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Real estate

The smart value-add investor – 2024 edition

Stefan Wundrak
Head of Research, Real Estate, Europe
Haoran Wu
Senior Research Associate, Real Estate, Europe
Skyscrapers and the sky above

When the market turned decidedly negative in early 2022, the strong value-add investment opportunity in the wake of the global financial crisis (GFC) came back to mind for many and inspired a number of real estate players to repeat that success. Substantial amounts of capital have since been raised, but very little of it has been invested to date.

The value-add playbook of the post-financial crisis era was to acquire properties below fundamental values from financially overstretched owners and leverage them with cheap debt. The recovering economy took care of vacancies while rental growth resumed. Exiting to cash-rich core investors, historically low yields delivered very attractive returns. Arguably, the results were a reward for bold market entry rather than any particularly strong effort by the new owners in the holding period. That game is not working in the current downmarket.

The root cause of this market reset is different, hence the treatment will have to be different as well. The last two down markets ( bust and GFC) were characterised by a mixture of financial market and occupier market stress, relieved by central banks lowering interest rates. This time round, conditions are the polar opposite, with substantially higher interest rates being the trigger and occupier markets remaining resilient. 

Value-add investors will need a different set of tools fit for this new environment:

The turbulence as financial markets rely on cheap debt has been exposed and will create winners and losers and plenty of opportunity for conviction investors, as long as they are not shying away from complex workouts. A simple buy-low-sell-high approach will not cut it in this environment.

The question remains as to why this process has not started yet? By summer 2023, distressed sales remain near historical lows. Additionally, market yields look like they are getting closer to plateauing, while rental growth slowed somewhat in many sectors, but has not gone into reverse; even offices report continued rental increases.

Chart: Balance between stabilisation and repricing

There are good reasons to believe that this is a false dawn. The key is held by the lending sector: Real estate has not got an issue with fundamentals but with finance. Regulation brought in after the GFC made it much less attractive for lenders to try sitting out breaches. Low-cost loans from the years prior to 2021 will only slowly reappear for refinancing, where borrowers will be exposed to the hard reality of higher financing costs and lower leverage. It will also start to dawn on distressed borrowers that hanging on a little longer will not save them as the forward curve points to falling short-term interest rates, but also indicates that longer-dated debt will not become any more affordable in the foreseeable future.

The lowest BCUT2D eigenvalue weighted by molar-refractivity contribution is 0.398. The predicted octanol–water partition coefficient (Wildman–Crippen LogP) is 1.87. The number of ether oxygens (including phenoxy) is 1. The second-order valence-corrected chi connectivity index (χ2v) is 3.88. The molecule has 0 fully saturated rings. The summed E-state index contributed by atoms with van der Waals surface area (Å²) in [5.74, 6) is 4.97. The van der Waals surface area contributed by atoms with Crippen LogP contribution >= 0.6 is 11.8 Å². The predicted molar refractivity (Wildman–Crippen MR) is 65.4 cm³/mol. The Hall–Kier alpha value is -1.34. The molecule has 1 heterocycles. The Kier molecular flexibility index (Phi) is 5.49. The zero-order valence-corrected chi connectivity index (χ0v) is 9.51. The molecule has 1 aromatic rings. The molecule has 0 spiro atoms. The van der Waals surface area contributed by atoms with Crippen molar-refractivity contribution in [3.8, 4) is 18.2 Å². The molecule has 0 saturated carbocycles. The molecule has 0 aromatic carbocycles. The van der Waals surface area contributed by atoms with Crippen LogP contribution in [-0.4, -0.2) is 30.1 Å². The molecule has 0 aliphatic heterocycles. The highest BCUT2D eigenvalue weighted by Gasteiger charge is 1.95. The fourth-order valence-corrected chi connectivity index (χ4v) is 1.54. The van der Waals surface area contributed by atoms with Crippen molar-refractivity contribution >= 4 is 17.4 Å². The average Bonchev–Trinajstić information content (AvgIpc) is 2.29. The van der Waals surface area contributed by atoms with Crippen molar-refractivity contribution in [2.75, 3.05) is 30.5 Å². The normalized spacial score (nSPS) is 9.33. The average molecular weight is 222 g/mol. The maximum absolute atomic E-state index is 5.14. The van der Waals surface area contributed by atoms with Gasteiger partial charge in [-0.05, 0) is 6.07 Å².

Chart: How did it evolve over cycles?

The matrix groups more than 20 indicators into seven themes relevant for real estate market health. Fundraising looks at dry powder available to invest in private real estate and liquidity measures the actual volumes being traded. Sentiment shows investors views on the market, while the discounts/premiums on public markets are used as a measure of financial market’s view on real estate. Pricing measures relative value of private real estate versus other investment sectors. Real Estate performance reflects returns achieved in real estate and occupier gauges the underlying health of tenants and the space demand supply balance.

A variety of metrics analysed by Nuveen Real Estate further support this view:

The approaching refinancing reckoning is unlikely to cause an all-encompassing real estate market slump, as occupier markets and the economy are structurally too resilient for that, but for many market participants the deck is about to be reshuffled. Value-add investors will have the opportunity to play a key part in building new market foundations.

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